We've said it before: If a teacher doesn’t plan and communicate behavioral expectations for students, the students will guess what constitutes responsible behavior. When students guess how they are supposed to behave, the results are often undesirable. We must explain to students how they are to behave during each and every activity.
Before asking students to begin an activity/assessment they must know how to receive “help.” What if you are working with another student? What resources can they consult on their own? Can they use their notes? Ask a friend? Or, is this a “your brain only” work period? These expectations should be given to students verbally and then posted on the board for reference.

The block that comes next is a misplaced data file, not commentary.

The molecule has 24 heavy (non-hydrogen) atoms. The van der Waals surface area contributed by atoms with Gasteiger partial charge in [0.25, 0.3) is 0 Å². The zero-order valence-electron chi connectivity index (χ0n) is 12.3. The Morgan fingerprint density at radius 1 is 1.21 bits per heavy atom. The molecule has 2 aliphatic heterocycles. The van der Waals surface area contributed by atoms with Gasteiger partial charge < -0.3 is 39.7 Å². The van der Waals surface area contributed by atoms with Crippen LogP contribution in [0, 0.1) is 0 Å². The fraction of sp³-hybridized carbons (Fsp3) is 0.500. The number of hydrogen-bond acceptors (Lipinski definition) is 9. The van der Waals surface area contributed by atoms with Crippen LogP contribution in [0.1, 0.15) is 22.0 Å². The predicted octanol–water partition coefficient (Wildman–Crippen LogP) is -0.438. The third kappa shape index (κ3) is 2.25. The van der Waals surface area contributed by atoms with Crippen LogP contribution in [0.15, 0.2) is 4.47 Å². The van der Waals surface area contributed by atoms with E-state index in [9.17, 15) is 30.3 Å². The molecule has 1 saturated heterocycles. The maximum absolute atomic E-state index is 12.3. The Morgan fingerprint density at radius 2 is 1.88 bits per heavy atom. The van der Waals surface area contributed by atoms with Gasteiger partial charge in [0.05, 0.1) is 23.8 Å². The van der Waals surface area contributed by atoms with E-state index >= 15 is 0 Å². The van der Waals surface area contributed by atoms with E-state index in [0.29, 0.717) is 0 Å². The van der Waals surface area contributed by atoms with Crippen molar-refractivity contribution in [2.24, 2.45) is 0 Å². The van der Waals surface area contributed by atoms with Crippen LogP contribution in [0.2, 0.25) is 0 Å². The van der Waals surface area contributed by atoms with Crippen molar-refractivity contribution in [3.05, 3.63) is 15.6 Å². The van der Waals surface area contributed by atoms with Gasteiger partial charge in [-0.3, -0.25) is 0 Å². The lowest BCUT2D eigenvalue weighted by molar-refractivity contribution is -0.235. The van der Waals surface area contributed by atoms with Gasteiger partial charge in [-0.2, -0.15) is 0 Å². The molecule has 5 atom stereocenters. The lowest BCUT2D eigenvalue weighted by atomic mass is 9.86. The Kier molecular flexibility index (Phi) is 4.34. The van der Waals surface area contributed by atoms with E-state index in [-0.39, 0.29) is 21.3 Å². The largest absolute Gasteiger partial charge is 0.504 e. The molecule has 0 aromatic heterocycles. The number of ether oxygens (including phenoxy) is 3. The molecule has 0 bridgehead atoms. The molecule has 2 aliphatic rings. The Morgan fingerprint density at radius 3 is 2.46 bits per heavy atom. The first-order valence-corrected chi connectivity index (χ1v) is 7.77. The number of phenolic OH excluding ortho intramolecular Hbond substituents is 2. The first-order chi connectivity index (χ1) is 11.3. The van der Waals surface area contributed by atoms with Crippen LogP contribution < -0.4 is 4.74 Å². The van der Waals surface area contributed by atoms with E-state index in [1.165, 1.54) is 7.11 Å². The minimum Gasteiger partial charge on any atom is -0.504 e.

Possible Help Situations:
Only ask students to raise their hand for help if you are available to respond quickly. You risk losing credibility by ignoring a student with a raised hand. Students may then respond by demanding your attention in an undesired way- which is reinforced if they receive a response from the teacher.
Consider the following:
It's also important to set explicit expectations for early finishers. Is there one must-do? Or, are there several may-dos?